Days of Obligation
By A. Curmudgeon
Catholic or not, if you grew up in the Boston area, you were well aware of Holy Days of Obligation, those six days on the church calendar, to say nothing of each Sunday, when, to avoid committing a mortal sin, you were required to attend Mass .
In recent years, I have come to call fifteen calendar days the “Social Days of Obligation”: New Year’s Day, Super Bowl, St. Patrick’s Day, Easter, Cinco de Mayo, Mother’s Day, Memorial Day, Father’s Day, Fourth of July, Halloween, Thanksgiving, Hanukkah, Christmas Eve, Christmas Day, and New Year’s Eve. Of course some of these days have long been familiar, but new ones abound. Through a variety of pressures, but I suppose mainly advertising and other media, on all those days we are supposed to be enthusiastic celebrants. We are to gather in large groups, prepare and consume mounds of food (often traditional) , and spend money on themed paper goods and decorations. Even M and M’s, Peeps, and Oreos have holiday -related editions. This sense of obligation , in many cases for what used to be lesser days, is reinforced by the fact that everyone seems to ask, “What are you doing for ________?” or worse yet, “What did you do for _____________?” One of the best examples is Super Bowl Sunday, but others rank right up there. I won’t go into detail, but one Mother’s Day with not a call, not a card, as I was out in my backyard, my next-door neighbor, a young man, came out and said, “How’s your Mother’s Day?” and I promptly burst into tears.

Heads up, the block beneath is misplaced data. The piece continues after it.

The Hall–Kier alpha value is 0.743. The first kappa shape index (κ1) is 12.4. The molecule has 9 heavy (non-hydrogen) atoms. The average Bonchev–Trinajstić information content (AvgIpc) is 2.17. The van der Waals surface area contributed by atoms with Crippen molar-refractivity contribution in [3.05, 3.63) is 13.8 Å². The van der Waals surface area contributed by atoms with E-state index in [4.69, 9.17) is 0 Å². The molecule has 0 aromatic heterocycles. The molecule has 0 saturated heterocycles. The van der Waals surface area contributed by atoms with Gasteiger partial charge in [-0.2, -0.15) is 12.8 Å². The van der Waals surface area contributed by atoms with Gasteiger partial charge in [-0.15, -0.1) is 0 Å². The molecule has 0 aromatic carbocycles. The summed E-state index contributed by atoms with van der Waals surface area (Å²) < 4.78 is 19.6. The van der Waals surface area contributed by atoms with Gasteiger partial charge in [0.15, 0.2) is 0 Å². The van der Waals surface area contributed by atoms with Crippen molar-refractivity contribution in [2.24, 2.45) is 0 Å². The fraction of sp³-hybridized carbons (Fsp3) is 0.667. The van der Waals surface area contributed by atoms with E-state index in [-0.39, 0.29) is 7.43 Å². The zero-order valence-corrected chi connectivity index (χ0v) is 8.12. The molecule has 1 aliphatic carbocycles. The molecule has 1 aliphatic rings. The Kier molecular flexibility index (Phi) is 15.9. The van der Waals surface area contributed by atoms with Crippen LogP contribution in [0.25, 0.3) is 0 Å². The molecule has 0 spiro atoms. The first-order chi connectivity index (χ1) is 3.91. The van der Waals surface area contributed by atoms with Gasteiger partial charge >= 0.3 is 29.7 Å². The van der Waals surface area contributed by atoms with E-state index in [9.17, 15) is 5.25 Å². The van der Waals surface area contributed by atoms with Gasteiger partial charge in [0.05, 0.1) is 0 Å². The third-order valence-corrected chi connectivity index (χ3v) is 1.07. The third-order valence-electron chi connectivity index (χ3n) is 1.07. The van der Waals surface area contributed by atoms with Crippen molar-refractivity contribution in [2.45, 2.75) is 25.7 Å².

Anyone who does not have a group of friends and family with which to celebrate these occasions can begin to feel like a social outcast. There’s a bit of a break in summer, but you’d better host or at least attend a BBQ if you’re to participate in Show and Tell.
© Dorothy C. Judd
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